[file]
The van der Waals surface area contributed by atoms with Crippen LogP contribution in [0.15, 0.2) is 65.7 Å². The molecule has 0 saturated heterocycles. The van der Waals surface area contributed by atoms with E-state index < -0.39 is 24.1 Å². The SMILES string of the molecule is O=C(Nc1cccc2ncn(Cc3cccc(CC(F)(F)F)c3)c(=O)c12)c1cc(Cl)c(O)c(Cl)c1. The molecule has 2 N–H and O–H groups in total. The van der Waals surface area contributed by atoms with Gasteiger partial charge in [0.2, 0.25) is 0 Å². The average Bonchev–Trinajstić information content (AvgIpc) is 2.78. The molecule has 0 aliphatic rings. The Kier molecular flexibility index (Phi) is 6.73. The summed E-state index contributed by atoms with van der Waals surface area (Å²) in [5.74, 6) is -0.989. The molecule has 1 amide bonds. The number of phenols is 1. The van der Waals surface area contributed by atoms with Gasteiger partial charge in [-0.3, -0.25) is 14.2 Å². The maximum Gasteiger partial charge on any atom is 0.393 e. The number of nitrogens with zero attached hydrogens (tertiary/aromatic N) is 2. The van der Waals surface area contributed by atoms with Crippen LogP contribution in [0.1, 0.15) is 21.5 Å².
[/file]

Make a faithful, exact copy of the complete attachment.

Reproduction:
The van der Waals surface area contributed by atoms with Crippen LogP contribution in [0.15, 0.2) is 65.7 Å². The molecule has 0 saturated heterocycles. The van der Waals surface area contributed by atoms with E-state index < -0.39 is 24.1 Å². The SMILES string of the molecule is O=C(Nc1cccc2ncn(Cc3cccc(CC(F)(F)F)c3)c(=O)c12)c1cc(Cl)c(O)c(Cl)c1. The molecule has 2 N–H and O–H groups in total. The van der Waals surface area contributed by atoms with Gasteiger partial charge in [0.2, 0.25) is 0 Å². The average Bonchev–Trinajstić information content (AvgIpc) is 2.78. The molecule has 0 aliphatic rings. The Kier molecular flexibility index (Phi) is 6.73. The summed E-state index contributed by atoms with van der Waals surface area (Å²) in [5.74, 6) is -0.989. The molecule has 1 amide bonds. The number of phenols is 1. The van der Waals surface area contributed by atoms with Gasteiger partial charge in [-0.3, -0.25) is 14.2 Å². The maximum Gasteiger partial charge on any atom is 0.393 e. The number of nitrogens with zero attached hydrogens (tertiary/aromatic N) is 2. The van der Waals surface area contributed by atoms with Crippen LogP contribution in [0.1, 0.15) is 21.5 Å².